And I also believe that, somewhere, embedded in really feeling the pain of attachment are the potentialities for change and awakening. I feel strongly that Stoicism would have led me to another path wherein I did not become the person, woman, and mother who I am today.  While I would give it all back to have her here instead, in absence of that option I am so thankful I allowed myself to experience attachment and its resounding agony. Rejecting my circumstances- refusing to accept it all as part of a larger plan- has created within me the will to survive in a different way. And in so doing, I have come to accept it in my own way and in my own time. This is the beauty of really feeling loss. I'd have missed it all otherwise...and now, the love is bigger than the pain.


caitsmom said...

Thank you. Everytime I read this message--that my child's death is worthy of pause and I may rightfully grieve--I am empowered. That empowerment to cry when I need to and rejoice when I want to leads to more healing than stoically accepting death.

Lori said...

I love this passage from Isaiah in the Old Testament that to me speaks to our yearnings for a world that works the way it should.

The passage begins with the idea of a "new heaven and a new earth" that will someday be. It goes on to say, "Never again will there be in it an infant who lives but a few days, or an old man who does not live out his years; he who dies at a hundred will be thought a mere youth.... " Isaiah 65: 20

I'm not good at stoicism. I like to wave my fist at the universe and demand change. But, then, I do try to stand up, wipe away my tears, and do my part.

"Go into the world and do well. But more importantly, go into the world and do good."
-Minor Myers Jr.

Dr. Joanne Cacciatore said...

Thank you Caitsmom and Lori. I couldn't agree more.

Little Miss Hopeful said...

Without relinguishing grief, which I feel is a human right, and a powerful part of my life, I have come to understand the olive that falls when ripe.

I do not see the ripeness come as a result of a length of time on this earth, but rather fulfilling that which you were put on this earth to do. Was my Caden put here to reunite my family? He has. Was he put here to teach me about life, teach my son about unconditional love, teach us all about life after death? He has.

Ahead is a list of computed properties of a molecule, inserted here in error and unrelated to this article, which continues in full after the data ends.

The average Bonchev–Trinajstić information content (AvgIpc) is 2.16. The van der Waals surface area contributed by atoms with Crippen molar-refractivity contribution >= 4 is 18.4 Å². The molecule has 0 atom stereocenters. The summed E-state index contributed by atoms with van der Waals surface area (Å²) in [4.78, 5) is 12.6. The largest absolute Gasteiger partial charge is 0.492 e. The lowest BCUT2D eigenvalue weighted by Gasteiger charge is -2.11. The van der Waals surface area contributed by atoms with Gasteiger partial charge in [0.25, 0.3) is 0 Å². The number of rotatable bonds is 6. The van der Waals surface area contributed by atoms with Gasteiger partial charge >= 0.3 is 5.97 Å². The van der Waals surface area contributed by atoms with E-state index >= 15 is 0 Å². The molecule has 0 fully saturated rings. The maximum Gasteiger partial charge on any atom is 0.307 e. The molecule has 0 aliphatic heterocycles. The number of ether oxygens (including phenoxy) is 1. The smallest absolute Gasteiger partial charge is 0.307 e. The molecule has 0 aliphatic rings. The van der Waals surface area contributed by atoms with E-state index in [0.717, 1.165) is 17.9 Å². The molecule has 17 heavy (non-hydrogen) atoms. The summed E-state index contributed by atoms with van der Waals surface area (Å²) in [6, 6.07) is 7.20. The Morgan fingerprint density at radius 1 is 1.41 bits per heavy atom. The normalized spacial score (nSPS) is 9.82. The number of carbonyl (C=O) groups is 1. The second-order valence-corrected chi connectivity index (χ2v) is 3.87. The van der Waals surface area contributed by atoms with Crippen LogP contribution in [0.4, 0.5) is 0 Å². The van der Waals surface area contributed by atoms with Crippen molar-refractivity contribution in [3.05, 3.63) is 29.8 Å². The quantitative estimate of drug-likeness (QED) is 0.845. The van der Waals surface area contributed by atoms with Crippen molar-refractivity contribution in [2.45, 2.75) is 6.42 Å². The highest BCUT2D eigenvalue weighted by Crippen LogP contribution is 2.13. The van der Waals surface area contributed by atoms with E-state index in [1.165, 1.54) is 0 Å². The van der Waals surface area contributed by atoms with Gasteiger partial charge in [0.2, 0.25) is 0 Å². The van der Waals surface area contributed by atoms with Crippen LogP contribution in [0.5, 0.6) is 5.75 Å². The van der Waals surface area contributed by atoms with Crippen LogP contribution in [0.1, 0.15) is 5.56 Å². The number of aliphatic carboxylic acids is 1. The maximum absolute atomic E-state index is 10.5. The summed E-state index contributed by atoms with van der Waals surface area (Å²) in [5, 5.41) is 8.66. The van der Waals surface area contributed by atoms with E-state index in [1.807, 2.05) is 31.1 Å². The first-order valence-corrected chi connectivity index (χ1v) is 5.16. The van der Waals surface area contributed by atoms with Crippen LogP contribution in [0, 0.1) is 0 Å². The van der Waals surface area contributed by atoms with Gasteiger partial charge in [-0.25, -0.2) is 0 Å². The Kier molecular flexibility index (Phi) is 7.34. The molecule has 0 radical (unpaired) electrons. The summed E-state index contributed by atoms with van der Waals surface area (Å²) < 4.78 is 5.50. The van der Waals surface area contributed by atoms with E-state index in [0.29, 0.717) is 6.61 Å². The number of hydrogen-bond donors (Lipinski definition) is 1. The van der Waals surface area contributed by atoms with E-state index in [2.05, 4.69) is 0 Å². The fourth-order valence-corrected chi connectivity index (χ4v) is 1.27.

Did he fulfill all that he could on this earth? I will never know. But I believe more and more that perhaps that was all the time he would ever have, and therefore, my little olive was ripe, and ready to fall.

Dr. Joanne Cacciatore said...

Indeed, little miss hopeful. For me, I, too, accept Chey's purpose (ripeness) for myself, after many years of pause, reflection, and eventually, meaning. Selah. And of course, there is a time for many when they can, though reluctantly in some ways, come to peace with that. Without accepting, at least as long as I needed, I was not ready to find the forgiveness and meaning that comes for some. And of course, I will not accept it for another. When it and if it comes for others, it will be in their way and in their time. Thank you so much for your comment!


The soul still sings in the darkness telling of the beauty she found there; and daring us not to think that because she passed through such tortures of anguish, doubt, dread, and horror, as has been said, she ran any the more danger of being lost in the night. Nay, in the darkness did she, rather, find herself.

--St. John, Dark Night of the Soul